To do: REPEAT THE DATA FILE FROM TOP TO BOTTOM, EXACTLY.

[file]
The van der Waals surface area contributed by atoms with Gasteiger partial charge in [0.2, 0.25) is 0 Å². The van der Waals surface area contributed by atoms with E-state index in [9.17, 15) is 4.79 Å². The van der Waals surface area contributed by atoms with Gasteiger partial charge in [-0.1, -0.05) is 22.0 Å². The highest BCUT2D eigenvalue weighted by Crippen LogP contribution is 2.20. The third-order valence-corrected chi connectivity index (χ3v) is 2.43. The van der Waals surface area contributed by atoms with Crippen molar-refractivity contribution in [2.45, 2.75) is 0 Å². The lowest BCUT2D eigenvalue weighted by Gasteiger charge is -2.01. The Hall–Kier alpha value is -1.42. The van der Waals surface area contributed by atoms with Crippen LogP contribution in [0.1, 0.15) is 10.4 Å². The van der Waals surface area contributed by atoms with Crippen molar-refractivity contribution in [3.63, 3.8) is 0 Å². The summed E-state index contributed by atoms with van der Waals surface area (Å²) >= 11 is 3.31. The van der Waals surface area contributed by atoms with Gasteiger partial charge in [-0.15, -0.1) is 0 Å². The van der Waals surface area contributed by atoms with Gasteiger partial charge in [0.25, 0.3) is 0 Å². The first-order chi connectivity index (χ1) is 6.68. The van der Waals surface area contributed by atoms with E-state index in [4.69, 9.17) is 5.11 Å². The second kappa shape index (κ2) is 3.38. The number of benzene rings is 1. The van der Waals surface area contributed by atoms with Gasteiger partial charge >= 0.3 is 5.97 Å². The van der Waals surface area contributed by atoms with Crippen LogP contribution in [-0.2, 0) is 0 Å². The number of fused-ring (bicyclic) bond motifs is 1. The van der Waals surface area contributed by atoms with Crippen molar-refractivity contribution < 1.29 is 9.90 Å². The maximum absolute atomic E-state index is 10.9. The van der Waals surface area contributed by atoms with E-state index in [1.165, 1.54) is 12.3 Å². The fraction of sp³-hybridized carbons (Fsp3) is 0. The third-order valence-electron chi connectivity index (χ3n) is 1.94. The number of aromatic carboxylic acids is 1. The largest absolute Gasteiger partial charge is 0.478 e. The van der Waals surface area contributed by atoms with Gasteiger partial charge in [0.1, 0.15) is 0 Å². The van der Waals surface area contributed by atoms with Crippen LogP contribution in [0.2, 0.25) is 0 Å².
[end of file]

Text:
The van der Waals surface area contributed by atoms with Gasteiger partial charge in [0.2, 0.25) is 0 Å². The van der Waals surface area contributed by atoms with E-state index in [9.17, 15) is 4.79 Å². The van der Waals surface area contributed by atoms with Gasteiger partial charge in [-0.1, -0.05) is 22.0 Å². The highest BCUT2D eigenvalue weighted by Crippen LogP contribution is 2.20. The third-order valence-corrected chi connectivity index (χ3v) is 2.43. The van der Waals surface area contributed by atoms with Crippen molar-refractivity contribution in [2.45, 2.75) is 0 Å². The lowest BCUT2D eigenvalue weighted by Gasteiger charge is -2.01. The Hall–Kier alpha value is -1.42. The van der Waals surface area contributed by atoms with Crippen LogP contribution in [0.1, 0.15) is 10.4 Å². The van der Waals surface area contributed by atoms with Crippen molar-refractivity contribution in [3.63, 3.8) is 0 Å². The summed E-state index contributed by atoms with van der Waals surface area (Å²) >= 11 is 3.31. The van der Waals surface area contributed by atoms with Gasteiger partial charge in [-0.15, -0.1) is 0 Å². The van der Waals surface area contributed by atoms with Gasteiger partial charge in [0.25, 0.3) is 0 Å². The first-order chi connectivity index (χ1) is 6.68. The van der Waals surface area contributed by atoms with E-state index in [4.69, 9.17) is 5.11 Å². The second kappa shape index (κ2) is 3.38. The number of benzene rings is 1. The van der Waals surface area contributed by atoms with Gasteiger partial charge >= 0.3 is 5.97 Å². The van der Waals surface area contributed by atoms with Crippen LogP contribution in [-0.2, 0) is 0 Å². The number of fused-ring (bicyclic) bond motifs is 1. The van der Waals surface area contributed by atoms with Crippen molar-refractivity contribution < 1.29 is 9.90 Å². The maximum absolute atomic E-state index is 10.9. The van der Waals surface area contributed by atoms with E-state index in [1.165, 1.54) is 12.3 Å². The fraction of sp³-hybridized carbons (Fsp3) is 0. The third-order valence-electron chi connectivity index (χ3n) is 1.94. The number of aromatic carboxylic acids is 1. The largest absolute Gasteiger partial charge is 0.478 e. The van der Waals surface area contributed by atoms with Gasteiger partial charge in [0.1, 0.15) is 0 Å². The van der Waals surface area contributed by atoms with Crippen LogP contribution in [0.2, 0.25) is 0 Å².